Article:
In Memoriam: Faculty and Staff

The University mourns the passing of three members of the University community:

Edward M. Burns, professor emeritus of English, died on November 3, 2023. He was 79. A graduate of Brooklyn College, he began his career as an English teacher in New York City before earning his doctorate in English from City University of New York. Professor Burns joined the William Paterson faculty in 1989. Considered one of the leading experts on American author Gertrude Stein and her entourage, he was the editor of Staying on Alone: Letters of Alice B. Toklas, The Letters of Gertrude Stein and Carl Van Vechten, The Letters of Gertrude Stein and Thornton Wilder, A Tour of the Darkling Plain: The Finnegans Wake Letters of Thornton Wilder and Adaline Glasheen, and A Passion for Joyce: The Letters of Hugh Kenner and Adaline Glasheen. He served as an editor of Text and its successor journal Textual Cultures. Professor Burns was an advisor to the Metropolitan Museum of Art for the 2012 exhibition “The Steins Collect: Matisse, Picasso, and the Parisian Avant-Garde,” featuring paintings from the collection of Gertrude Stein and her family. He wrote an essay about Gertrude Stein that was included in the exhibition’s catalog and donated more than 200 archival photos of the paintings in Gertrude Stein’s apartment, some of which were printed in the catalog. His work on the Steins was also featured in a three-part article in the New Yorker.

Lauren Fowler-Calisto, professor of music and director of choral activities, died on December 12, 2023. She joined the music faculty in 2016, teaching courses in conducting and music education, and conducted the University’s Concert Choir and Chamber Singers. Professor Fowler-Calisto also served as director of the University Honors College Music Track, expanding the program and creating many innovative opportunities for students. Beyond the campus, she served as artistic director and conductor of the New Jersey Choral Society, a professional and community-based group that is regarded as one of the premier ensembles in the Northeast. Professor Fowler-Calisto took numerous student choir groups on international tours and collaborated on many student musical productions. Prior to joining the University, she served as associate director of choral activities at the University of Southern Mississippi, director of choral studies at Christopher Newport University, and in positions at Iowa State University, the University of South Dakota, and St. Norbert College. A graduate of Concordia College with a bachelor’s degree in music education, she earned a master of music degree in performance from the University of Arizona and a doctor of arts degree in choral conducting with a cognate in vocal performance and pedagogy from the University of Northern Colorado. A lifelong learner with a passion for the arts, she was also a William Paterson student, pursuing a master of fine arts degree. In her honor, the Lauren Fowler-Calisto Memorial Fund has been established to support tuition and travel for students to attend summer programs in vocal and choral music. To make a donation online, please click here, and select “Lauren Fowler-Calisto Memorial Fund” or contact Andres Cladera, director of development for William Paterson University, at or 973.720.3990.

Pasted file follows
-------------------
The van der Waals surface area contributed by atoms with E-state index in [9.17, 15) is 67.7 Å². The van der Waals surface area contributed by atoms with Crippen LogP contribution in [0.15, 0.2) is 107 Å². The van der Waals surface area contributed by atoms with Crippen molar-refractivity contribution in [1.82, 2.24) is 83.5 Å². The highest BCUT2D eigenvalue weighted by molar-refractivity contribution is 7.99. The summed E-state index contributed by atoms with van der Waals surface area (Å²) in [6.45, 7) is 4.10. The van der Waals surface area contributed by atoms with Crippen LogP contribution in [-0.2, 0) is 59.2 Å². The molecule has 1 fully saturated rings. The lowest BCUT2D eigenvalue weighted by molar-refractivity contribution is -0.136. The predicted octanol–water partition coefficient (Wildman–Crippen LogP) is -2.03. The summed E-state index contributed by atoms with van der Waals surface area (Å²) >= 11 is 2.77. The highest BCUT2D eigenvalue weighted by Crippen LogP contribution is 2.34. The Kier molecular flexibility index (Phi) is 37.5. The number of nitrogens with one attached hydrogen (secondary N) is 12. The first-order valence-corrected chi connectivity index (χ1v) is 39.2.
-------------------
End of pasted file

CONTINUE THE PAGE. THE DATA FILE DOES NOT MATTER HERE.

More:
David Shapiro, poet, art historian, and professor emeritus of art, died on May 4, 2024. He was 77. Considered a musical prodigy, Professor Shapiro trained as a classical violinist, performing with several chamber groups and giving solo performances while still a teenager. He published his first poem at age 16 and his first book of poems, January (1965), at age 18. He enrolled at Columbia University, where in 1968 he was among a group of students protesting the Vietnam War who occupied the president’s office; a now-famous photo of him seated at then-President Grayson Kirk’s desk, smoking a cigar, was published in Life and Time magazines. After receiving his bachelor of arts degree in English, Professor Shapiro attended Cambridge University and returned to Columbia, where he earned his doctorate in English and comparative literature in 1973. After teaching English and comparative literature at Columbia, he joined the William Paterson art department in 1984, where he taught art history. Known for his innovative, interdisciplinary work, he created Art in New York, a course which took students to museums and artists’ studios in New York City. “When I teach, it all gets put together—like an opera with so many different parts,” he said. “To me, poetry and painting and architecture are one, and I try to demonstrate how they all come together.” Professor Shapiro authored more than 40 books, including 10 volumes of poetry, numerous works of literary criticism, monographs on the artists Piet Mondrian, Jasper Johns, and Jim Dine, and a study of John Ashbery’s poems, John Ashbery: An Introduction to the Poetry (1979). His volume of poetry, A Man Holding an Acoustic Panel (1971), was nominated for a National Book Award. His numerous awards include fellowships from the National Endowment for the Humanities, the National Endowment for the Arts, and the Graham Foundation. At the time of his retirement from William Paterson in 2014, the University honored him with the exhibition, David Shapiro: Cardboard and Gold, which featured his paintings and collages as well as his numerous publications. His final book, You Are the You: Writings and Interviews on Poetry, Art, and the New York School, is slated for publication in fall 2024.